The Women's Journal

An Exciting New Treatment Approved for Dry Macular Degeneration

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By Dr. Paula C. Ko, M.D.

Age-Related Macular Degeneration is the leading cause of blindness in the United States in patients aged 65 and older. There are two forms of macular degeneration: wet and dry. Up until now, there was only treatment for the wet form of macular degeneration. In Wet AMD, patients get injections on a regular basis that prevents leaking and bleeding in the macula. The injections dry up the leaking blood vessels and in turn, commonly improves vision in patients with wet AMD. These injections have been available for about 15 years and are very successful in treating wet AMD. The names of the drugs available for wet AMD are Avastin, Lucentis, Eylea and Vabysmo.

Recently, Apellis Pharmaceuticals, a global biopharmaceutical firm, announced the FDA approval of Syfovre. This new drug is a complement-inhibitor and treats geographic atrophy which is a more severe type of dry AMD. Complement is a protein in the blood associated with inflammation. When complement is overly active, it can cause geographic atrophy in the macula. Syfovre is injected into a patient’s eye on a monthly basis. The drug will slow down the progression of geographic atrophy and thus slow down the progression of vision loss. 

When a patient has dry AMD, they do not have leaking and bleeding. They have vision loss from drusen, which are aging spots in the retina, and damage to the nourishing layer below the retina. In some instances, patients with dry AMD also have geographic atrophy which is where the nourishing layer of the retina dies out and central vision is lost as the macula cannot function without its nourishing layer. These are the people with dry AMD who will benefit from Syfovre. When someone has geographic atrophy, the natural progression of a patient’s vision is to slowly decrease over time, on average approximately 2.5 years till atrophy starts to affect vision. The injection will slow down the progression of a patient’s vision loss, but unlike treatments for wet AMD, Syfovre does not improve vision. Despite this, Syfovre, is a revolutionary new treatment as this is the first treatment available for dry AMD with geographic atrophy.

Syfovre has been available since spring of 2023 and is becoming more widely used over the last year. If you have dry AMD with geographic atrophy, ask your ophthalmologist to see if you are a candidate. You can follow us on facebook, instagram, and our website at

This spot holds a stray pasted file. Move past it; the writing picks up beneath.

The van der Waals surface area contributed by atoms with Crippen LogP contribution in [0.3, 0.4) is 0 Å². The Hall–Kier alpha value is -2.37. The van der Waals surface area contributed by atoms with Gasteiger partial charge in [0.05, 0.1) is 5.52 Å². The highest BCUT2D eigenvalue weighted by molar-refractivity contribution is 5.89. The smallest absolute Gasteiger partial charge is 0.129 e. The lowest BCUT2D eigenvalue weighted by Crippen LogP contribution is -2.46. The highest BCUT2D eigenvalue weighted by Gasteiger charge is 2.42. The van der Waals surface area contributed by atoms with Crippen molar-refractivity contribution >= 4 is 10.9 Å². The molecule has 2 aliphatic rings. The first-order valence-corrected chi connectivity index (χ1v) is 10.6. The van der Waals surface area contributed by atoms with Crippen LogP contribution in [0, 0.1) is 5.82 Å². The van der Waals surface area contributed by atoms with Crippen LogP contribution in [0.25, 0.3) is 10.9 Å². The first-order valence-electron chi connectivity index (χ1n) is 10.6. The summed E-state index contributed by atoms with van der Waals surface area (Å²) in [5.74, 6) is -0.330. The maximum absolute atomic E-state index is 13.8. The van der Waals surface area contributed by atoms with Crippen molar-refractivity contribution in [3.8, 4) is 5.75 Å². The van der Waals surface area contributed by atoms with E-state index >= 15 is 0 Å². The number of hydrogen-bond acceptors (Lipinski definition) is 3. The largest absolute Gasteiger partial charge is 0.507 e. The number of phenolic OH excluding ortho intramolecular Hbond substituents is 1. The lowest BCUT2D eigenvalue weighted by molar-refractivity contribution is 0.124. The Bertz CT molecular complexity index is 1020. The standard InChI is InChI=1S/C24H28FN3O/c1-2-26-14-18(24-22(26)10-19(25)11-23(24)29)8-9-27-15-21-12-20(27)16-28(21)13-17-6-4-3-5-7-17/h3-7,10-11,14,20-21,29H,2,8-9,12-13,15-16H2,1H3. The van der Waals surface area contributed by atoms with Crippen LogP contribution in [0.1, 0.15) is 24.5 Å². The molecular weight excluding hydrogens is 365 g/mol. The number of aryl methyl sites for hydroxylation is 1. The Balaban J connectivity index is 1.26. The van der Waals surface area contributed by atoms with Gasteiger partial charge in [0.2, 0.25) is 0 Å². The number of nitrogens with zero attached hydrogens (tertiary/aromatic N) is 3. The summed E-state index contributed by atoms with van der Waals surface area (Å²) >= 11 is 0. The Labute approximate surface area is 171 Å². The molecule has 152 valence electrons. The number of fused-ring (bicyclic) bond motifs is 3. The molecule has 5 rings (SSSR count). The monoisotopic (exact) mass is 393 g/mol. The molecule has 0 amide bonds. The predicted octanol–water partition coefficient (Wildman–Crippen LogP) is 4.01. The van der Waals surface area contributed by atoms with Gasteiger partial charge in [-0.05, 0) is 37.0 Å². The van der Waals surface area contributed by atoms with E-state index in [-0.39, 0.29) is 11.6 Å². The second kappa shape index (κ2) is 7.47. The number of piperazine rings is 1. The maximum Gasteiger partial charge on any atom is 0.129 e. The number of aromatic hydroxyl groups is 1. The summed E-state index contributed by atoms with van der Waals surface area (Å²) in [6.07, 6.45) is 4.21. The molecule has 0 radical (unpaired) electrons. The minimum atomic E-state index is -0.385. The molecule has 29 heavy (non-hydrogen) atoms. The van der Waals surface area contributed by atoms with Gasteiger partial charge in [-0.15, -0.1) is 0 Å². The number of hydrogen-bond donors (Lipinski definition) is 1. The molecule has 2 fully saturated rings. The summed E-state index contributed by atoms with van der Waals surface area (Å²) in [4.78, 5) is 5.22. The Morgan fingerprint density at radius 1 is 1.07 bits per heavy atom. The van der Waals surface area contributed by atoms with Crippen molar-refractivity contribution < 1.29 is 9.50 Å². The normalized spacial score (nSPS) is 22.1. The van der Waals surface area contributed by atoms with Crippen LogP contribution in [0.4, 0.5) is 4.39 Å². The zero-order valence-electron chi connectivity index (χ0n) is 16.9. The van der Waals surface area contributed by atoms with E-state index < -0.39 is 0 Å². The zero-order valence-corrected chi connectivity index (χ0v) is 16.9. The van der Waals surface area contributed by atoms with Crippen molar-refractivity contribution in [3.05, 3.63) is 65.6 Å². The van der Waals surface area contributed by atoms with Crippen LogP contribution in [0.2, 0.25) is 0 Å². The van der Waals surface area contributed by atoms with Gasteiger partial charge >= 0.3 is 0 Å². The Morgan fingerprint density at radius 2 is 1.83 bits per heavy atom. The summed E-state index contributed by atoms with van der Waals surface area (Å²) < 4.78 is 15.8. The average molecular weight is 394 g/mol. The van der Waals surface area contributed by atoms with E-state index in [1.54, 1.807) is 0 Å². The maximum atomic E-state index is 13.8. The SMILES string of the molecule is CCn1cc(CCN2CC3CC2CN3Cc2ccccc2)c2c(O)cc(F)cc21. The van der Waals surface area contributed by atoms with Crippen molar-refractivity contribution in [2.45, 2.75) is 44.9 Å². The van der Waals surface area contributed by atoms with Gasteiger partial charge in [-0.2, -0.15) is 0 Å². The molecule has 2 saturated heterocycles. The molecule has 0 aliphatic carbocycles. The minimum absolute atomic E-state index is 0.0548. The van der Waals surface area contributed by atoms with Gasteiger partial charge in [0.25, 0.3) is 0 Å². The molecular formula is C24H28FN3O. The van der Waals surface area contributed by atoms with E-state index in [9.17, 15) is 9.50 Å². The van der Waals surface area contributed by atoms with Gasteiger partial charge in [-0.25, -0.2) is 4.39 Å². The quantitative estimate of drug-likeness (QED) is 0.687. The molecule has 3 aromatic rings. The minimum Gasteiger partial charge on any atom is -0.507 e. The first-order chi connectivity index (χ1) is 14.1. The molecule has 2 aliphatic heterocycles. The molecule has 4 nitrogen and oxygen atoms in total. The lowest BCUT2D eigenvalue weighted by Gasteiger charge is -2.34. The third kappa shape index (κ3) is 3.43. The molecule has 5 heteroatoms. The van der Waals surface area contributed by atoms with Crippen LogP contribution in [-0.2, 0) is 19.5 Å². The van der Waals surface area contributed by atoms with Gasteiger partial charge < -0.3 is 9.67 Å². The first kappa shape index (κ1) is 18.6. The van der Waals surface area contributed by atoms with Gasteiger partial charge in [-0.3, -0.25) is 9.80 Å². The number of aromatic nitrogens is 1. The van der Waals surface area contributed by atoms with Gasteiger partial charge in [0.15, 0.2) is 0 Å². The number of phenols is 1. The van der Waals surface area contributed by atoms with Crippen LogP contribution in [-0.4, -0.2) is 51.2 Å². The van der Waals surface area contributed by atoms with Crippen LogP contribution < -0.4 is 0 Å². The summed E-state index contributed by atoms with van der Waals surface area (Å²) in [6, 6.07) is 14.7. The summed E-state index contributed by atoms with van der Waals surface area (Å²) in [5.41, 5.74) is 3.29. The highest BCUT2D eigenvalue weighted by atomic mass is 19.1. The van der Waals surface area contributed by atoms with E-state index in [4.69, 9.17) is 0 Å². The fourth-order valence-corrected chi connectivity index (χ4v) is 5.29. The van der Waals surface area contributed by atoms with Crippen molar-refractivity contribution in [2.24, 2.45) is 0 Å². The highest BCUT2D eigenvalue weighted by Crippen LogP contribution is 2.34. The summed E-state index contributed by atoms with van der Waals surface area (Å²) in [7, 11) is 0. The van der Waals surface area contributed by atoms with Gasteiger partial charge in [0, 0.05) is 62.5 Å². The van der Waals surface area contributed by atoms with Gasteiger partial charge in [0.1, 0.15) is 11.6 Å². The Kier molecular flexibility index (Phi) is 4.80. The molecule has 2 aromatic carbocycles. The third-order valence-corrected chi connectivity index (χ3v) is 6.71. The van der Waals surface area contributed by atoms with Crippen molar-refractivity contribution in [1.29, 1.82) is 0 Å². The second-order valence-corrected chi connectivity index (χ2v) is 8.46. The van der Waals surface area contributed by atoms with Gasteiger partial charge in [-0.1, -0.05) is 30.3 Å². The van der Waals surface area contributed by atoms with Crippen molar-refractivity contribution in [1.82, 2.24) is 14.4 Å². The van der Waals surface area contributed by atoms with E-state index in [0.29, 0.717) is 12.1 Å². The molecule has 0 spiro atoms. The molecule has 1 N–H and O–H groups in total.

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Paula Ko, MD is a proud partner at Eye Physicians and Surgeons in Wilmington and Dover, DE for the last 28 years. Dr. Ko graduated Cum Laude from the Ohio State University College of Engineering and received her M.D. degree from the Ohio State University College of Medicine, with honors. Following her residency in Ophthalmology at Temple, Dr. Ko served a prestigious fellowship at Georgetown University in diseases of the retina and vitreous and is Certified by the American Board of Ophthalmology. Dr. Ko’s area of expertise is in retinal problems, especially diabetic eye disease, macular degeneration, and retinal detachment. She lectures extensively and has published many papers on these topics. Dr. Ko is active in resident training and is on staff at Temple University, as well as at the Medical Center of DE. She is at the forefront of ophthalmic technology, and utilizes the most advanced procedures, including laser treatment, suture-less surgery and intraocular injections, in the care of her patients. Dr. Ko has also been voted Top Doc by her peers in Delaware Today Magazine for multiple years.

Dr. Glazer-Hockstein graduated Cum Laude from Jefferson Medical College. She was a member of the Hobart Armory Hare Honor Medical Society and was elected to the Alpha Omega Alpha Honor Society. She also received the Carol R. Mullen prize in ophthalmology. She completed her residency at the Scheie Eye Institute, University of Pennsylvania. During that time she was elected Chief Resident. After residency, Dr. Glazer-Hockstein completed a two years medical retina fellowship at the Scheie Eye Institute, University of Pennsylvania. Her research has been published in journals such as the American Journal of Ophthalmology, Journal of Musculoskeletal Medicine, and Retina. She has also presented at national and international conferences. Her specialization includes but is not limited to: macular degeneration, retinal vascular disease, and diabetic retinopathy. Dr. Glazer-Hockstein was recognized as a Top Doc in ophthalmology in Delaware Today magazine for 2012, 2016-2018 and 2022.